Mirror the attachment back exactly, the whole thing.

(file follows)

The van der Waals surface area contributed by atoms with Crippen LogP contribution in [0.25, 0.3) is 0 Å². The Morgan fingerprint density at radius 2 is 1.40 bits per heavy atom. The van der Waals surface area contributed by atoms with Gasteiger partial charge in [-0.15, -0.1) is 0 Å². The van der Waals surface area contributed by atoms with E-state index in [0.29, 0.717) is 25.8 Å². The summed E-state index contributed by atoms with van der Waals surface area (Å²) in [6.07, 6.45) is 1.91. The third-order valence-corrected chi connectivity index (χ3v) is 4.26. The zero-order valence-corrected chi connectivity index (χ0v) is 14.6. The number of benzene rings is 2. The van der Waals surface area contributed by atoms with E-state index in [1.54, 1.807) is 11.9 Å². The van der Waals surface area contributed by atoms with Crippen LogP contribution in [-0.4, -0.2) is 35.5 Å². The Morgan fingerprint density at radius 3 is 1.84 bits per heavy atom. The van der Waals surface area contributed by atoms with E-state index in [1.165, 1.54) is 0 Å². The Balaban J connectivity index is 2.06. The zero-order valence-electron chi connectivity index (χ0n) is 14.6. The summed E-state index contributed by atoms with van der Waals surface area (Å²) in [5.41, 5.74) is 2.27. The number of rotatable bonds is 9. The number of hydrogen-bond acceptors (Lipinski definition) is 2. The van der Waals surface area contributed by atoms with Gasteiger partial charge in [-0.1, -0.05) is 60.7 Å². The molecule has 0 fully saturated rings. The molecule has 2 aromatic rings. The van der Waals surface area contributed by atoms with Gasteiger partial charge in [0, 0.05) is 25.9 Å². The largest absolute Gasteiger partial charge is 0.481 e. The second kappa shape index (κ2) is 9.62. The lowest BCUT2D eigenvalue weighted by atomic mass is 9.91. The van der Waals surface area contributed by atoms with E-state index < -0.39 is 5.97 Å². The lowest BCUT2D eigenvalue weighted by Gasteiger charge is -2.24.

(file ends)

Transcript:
The van der Waals surface area contributed by atoms with Crippen LogP contribution in [0.25, 0.3) is 0 Å². The Morgan fingerprint density at radius 2 is 1.40 bits per heavy atom. The van der Waals surface area contributed by atoms with Gasteiger partial charge in [-0.15, -0.1) is 0 Å². The van der Waals surface area contributed by atoms with E-state index in [0.29, 0.717) is 25.8 Å². The summed E-state index contributed by atoms with van der Waals surface area (Å²) in [6.07, 6.45) is 1.91. The third-order valence-corrected chi connectivity index (χ3v) is 4.26. The zero-order valence-corrected chi connectivity index (χ0v) is 14.6. The number of benzene rings is 2. The van der Waals surface area contributed by atoms with E-state index in [1.54, 1.807) is 11.9 Å². The van der Waals surface area contributed by atoms with Crippen LogP contribution in [-0.4, -0.2) is 35.5 Å². The Morgan fingerprint density at radius 3 is 1.84 bits per heavy atom. The van der Waals surface area contributed by atoms with E-state index in [1.165, 1.54) is 0 Å². The Balaban J connectivity index is 2.06. The zero-order valence-electron chi connectivity index (χ0n) is 14.6. The summed E-state index contributed by atoms with van der Waals surface area (Å²) in [5.41, 5.74) is 2.27. The number of rotatable bonds is 9. The number of hydrogen-bond acceptors (Lipinski definition) is 2. The van der Waals surface area contributed by atoms with Gasteiger partial charge in [-0.1, -0.05) is 60.7 Å². The molecule has 0 fully saturated rings. The molecule has 2 aromatic rings. The van der Waals surface area contributed by atoms with Gasteiger partial charge in [0, 0.05) is 25.9 Å². The largest absolute Gasteiger partial charge is 0.481 e. The second kappa shape index (κ2) is 9.62. The lowest BCUT2D eigenvalue weighted by atomic mass is 9.91. The van der Waals surface area contributed by atoms with E-state index < -0.39 is 5.97 Å². The lowest BCUT2D eigenvalue weighted by Gasteiger charge is -2.24.